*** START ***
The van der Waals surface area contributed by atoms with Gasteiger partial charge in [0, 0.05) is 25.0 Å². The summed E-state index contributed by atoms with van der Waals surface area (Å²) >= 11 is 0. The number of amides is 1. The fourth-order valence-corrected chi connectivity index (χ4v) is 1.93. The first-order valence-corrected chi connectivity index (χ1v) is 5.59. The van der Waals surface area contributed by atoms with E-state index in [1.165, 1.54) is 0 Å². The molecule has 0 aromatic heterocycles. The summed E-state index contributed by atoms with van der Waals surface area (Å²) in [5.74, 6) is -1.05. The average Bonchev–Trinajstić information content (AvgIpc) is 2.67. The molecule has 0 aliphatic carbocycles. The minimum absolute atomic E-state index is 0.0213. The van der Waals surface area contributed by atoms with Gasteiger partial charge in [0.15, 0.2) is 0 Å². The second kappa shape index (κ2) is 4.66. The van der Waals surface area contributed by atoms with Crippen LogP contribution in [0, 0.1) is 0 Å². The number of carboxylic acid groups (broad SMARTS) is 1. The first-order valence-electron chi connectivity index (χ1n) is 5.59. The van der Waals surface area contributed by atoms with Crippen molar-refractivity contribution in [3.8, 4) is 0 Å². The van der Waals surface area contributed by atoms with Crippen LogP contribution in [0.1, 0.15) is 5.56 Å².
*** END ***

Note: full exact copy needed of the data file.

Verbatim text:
The van der Waals surface area contributed by atoms with Gasteiger partial charge in [0, 0.05) is 25.0 Å². The summed E-state index contributed by atoms with van der Waals surface area (Å²) >= 11 is 0. The number of amides is 1. The fourth-order valence-corrected chi connectivity index (χ4v) is 1.93. The first-order valence-corrected chi connectivity index (χ1v) is 5.59. The van der Waals surface area contributed by atoms with E-state index in [1.165, 1.54) is 0 Å². The molecule has 0 aromatic heterocycles. The summed E-state index contributed by atoms with van der Waals surface area (Å²) in [5.74, 6) is -1.05. The average Bonchev–Trinajstić information content (AvgIpc) is 2.67. The molecule has 0 aliphatic carbocycles. The minimum absolute atomic E-state index is 0.0213. The van der Waals surface area contributed by atoms with Gasteiger partial charge in [0.15, 0.2) is 0 Å². The second kappa shape index (κ2) is 4.66. The van der Waals surface area contributed by atoms with Crippen LogP contribution in [0, 0.1) is 0 Å². The number of carboxylic acid groups (broad SMARTS) is 1. The first-order valence-electron chi connectivity index (χ1n) is 5.59. The van der Waals surface area contributed by atoms with Crippen molar-refractivity contribution in [3.8, 4) is 0 Å². The van der Waals surface area contributed by atoms with Crippen LogP contribution in [0.1, 0.15) is 5.56 Å².